With suitable training in science capital know-how, any organisation can broaden its remit to include STEM subjects

While some partners in the project had previously focused on heritage subjects and history, the science capital approach enabled their staff to see STEM subjects as part of their remit.

The National Coal Mining Museum adapted the training to allow staff to explore the STEM aspects of their offer, make connections with practical examples from their site and think about how to broaden the relevance of their stories.

Staff at Woolsthorpe Manor found being part of the SCIP programme particularly valuable, enabling them to discuss new ideas and practices.

“All of our colleagues have been enthusiastic about the science capital approach and understood well how it links with what we are trying to do at Woolsthorpe Manor.”

“There are many things that museums can learn from science centres, and I can see those benefits happen also the other way around.”

“We have begun to change the way the Museum is viewed as a place for science as well as history.”

As a new way of thinking, the science capital approach is most powerful when embedded throughout the organisation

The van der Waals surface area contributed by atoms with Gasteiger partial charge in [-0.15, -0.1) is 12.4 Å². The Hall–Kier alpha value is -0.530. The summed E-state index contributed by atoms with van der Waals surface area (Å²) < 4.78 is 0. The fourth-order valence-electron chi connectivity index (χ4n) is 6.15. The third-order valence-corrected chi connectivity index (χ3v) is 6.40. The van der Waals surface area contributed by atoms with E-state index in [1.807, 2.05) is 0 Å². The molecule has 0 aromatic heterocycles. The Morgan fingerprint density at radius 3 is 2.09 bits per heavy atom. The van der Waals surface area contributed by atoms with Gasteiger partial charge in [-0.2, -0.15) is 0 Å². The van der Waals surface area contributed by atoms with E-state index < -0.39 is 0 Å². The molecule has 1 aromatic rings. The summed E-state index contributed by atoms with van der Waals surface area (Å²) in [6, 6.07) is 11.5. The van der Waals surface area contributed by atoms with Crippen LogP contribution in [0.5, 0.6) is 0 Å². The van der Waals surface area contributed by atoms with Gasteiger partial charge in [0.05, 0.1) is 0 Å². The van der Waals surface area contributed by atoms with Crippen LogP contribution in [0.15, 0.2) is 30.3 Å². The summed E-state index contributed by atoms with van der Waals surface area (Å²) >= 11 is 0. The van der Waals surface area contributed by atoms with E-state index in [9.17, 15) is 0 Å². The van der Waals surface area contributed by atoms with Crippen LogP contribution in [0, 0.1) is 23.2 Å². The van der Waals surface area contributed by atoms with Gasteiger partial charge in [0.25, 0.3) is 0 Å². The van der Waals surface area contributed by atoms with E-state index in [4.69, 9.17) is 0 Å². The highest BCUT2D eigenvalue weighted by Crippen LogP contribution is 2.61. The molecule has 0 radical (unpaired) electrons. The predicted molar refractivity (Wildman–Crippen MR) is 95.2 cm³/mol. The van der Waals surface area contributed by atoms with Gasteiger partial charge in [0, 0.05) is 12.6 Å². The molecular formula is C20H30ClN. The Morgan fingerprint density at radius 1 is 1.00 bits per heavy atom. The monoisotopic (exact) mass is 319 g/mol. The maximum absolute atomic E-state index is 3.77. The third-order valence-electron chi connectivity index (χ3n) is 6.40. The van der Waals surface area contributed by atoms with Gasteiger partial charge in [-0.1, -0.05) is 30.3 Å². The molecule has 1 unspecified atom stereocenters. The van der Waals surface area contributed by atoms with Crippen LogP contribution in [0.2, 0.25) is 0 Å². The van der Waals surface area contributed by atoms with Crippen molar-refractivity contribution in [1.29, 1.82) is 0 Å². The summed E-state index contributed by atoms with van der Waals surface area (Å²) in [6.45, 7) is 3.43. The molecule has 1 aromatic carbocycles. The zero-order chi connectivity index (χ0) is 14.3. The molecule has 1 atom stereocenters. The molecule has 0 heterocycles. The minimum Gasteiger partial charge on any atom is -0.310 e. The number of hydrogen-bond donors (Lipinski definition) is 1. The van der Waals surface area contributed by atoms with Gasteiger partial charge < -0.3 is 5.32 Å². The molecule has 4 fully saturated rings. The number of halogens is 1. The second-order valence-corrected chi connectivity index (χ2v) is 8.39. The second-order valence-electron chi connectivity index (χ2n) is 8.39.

Rather than being something relevant only to one project, science capital is most powerful if its principles are embedded into staff recruitment, induction and training, organisational mission and vision, and the language used at all levels.

Woolsthorpe Manor involved regional staff and consultants in their training in order to widen its impact.

One partner reported that their team was now ‘thinking in a different way’, taking a more consultative approach rooted in visitor needs.

“Every single staff member has their own reflective diary. It’s not just the people engaging with the public. It is everybody. It makes a difference if you’ve got somebody like your finance officer doing it… They want to know what the point of the science centre is. It’s not just about the accounts.” 

“[Science capital is] now integrated into the way that we do things, and it’s been displayed in many, many documents that are going to be used in further management and maintenance and development of the exhibits and the galleries that have been produced. So, I would see it’s pretty much impossible that science capital just disappears from the way that Dundee Science Centre is now.”

“We have started working with managers, HR to embed [a] science capital awareness and approach in Induction and Performance and Development Review processes.”

 

This is an excerpt from the Science Capital in Practice: Foundations for the Future summary report.  Further information about the programme, including a recording of the Science Capital in Practice: Foundations for the Future seminar, can be found on our Science Capital in Practice webpage.

The ‘Science Capital in Practice’ series shares the experiences and progress of partner organisations involved in the Science Capital in practice Programme, a collaboration between the Science Museum Group and the UK Association for Science and Discovery Centres.